For Doug Feller, CEO of Village On The Isle in Venice, Florida, growth means many different things, first and foremost of which is growing revenue. “I don’t think we’re going to be able to meet our expense budget for the year,” Doug said. “Costs are just increasing too rapidly. So we are focusing on increasing revenues wherever we can. We are working hard to drive census at all levels of care.”
Identifying Key Opportunities for Growth
Village On The Isle is also looking to diversify revenue sources for the future. It has conducted a feasibility study for home health care, and is looking to grow that revenue both on campus and in the greater community. It is also exploring unique contract options for its smallest residences, where prospects can select the residence but not physically move in. Prospects would get full healthcare coverage on paying the entrance fee, but would only pay a very low monthly fee for access to select services.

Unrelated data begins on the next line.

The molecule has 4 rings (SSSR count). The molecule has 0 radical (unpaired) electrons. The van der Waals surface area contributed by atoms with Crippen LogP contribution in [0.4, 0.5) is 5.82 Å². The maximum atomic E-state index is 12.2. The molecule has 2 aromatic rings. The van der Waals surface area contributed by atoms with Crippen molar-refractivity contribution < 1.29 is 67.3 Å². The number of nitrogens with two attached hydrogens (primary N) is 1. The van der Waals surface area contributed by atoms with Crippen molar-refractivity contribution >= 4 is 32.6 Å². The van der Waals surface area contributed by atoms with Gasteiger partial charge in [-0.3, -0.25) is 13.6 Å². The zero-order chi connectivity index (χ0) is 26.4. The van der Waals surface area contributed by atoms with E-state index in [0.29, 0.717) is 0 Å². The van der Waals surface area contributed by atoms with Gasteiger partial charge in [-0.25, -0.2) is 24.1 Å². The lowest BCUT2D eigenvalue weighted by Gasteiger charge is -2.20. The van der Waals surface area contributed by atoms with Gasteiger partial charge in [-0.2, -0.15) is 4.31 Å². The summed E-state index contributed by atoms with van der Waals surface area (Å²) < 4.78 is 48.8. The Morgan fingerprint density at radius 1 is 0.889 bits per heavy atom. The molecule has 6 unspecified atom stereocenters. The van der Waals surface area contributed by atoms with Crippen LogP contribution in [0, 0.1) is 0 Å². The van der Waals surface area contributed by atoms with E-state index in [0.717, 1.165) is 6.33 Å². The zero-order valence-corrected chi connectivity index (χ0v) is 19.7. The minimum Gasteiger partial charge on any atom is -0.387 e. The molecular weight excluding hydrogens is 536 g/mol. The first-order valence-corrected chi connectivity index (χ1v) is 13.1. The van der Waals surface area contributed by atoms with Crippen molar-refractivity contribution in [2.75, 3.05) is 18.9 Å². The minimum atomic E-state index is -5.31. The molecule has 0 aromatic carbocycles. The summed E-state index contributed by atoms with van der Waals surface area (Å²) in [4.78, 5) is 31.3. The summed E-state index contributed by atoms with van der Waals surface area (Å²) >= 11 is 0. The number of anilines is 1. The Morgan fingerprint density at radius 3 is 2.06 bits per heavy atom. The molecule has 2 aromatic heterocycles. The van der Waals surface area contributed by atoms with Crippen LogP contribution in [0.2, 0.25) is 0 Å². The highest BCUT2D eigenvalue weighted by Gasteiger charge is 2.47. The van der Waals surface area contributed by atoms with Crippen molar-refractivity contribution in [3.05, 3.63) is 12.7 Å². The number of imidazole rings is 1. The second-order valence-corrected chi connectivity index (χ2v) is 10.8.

“We would only offer a small number of these contracts,” Doug said. “It would help us address census challenges we have in the smallest residences, and the people who select those residences would have the first choice of any available residence when they choose to move in physically. The entrance fee they pay for the smaller residence would be applied in full to the entrance fee of the actual residence they move into.”
Doug and his team are also looking at more traditional growth opportunities. The community was successful with its Emerald Terrace expansion of 46 larger apartments in two buildings a few years ago, and it is exploring opportunities to gain access to additional land adjacent to the community. Its goal would be to add about another 70 independent living residences in three more Emerald Terrace-type buildings.
For Whitney Center CEO Mike Rambarose, growth planning has even more dimensions. The community, located in Hamden, Connecticut, is exploring traditional opportunities for growth, such as a possible acquisition to fill a gap in its continuum. It is also working to rebuild independent living census and revenue, with the goal of reaching and sustaining 90 percent census in 2022. Perhaps most importantly, it is also looking at building an infrastructure foundation to support growth in the years ahead.
Making the Most of Technology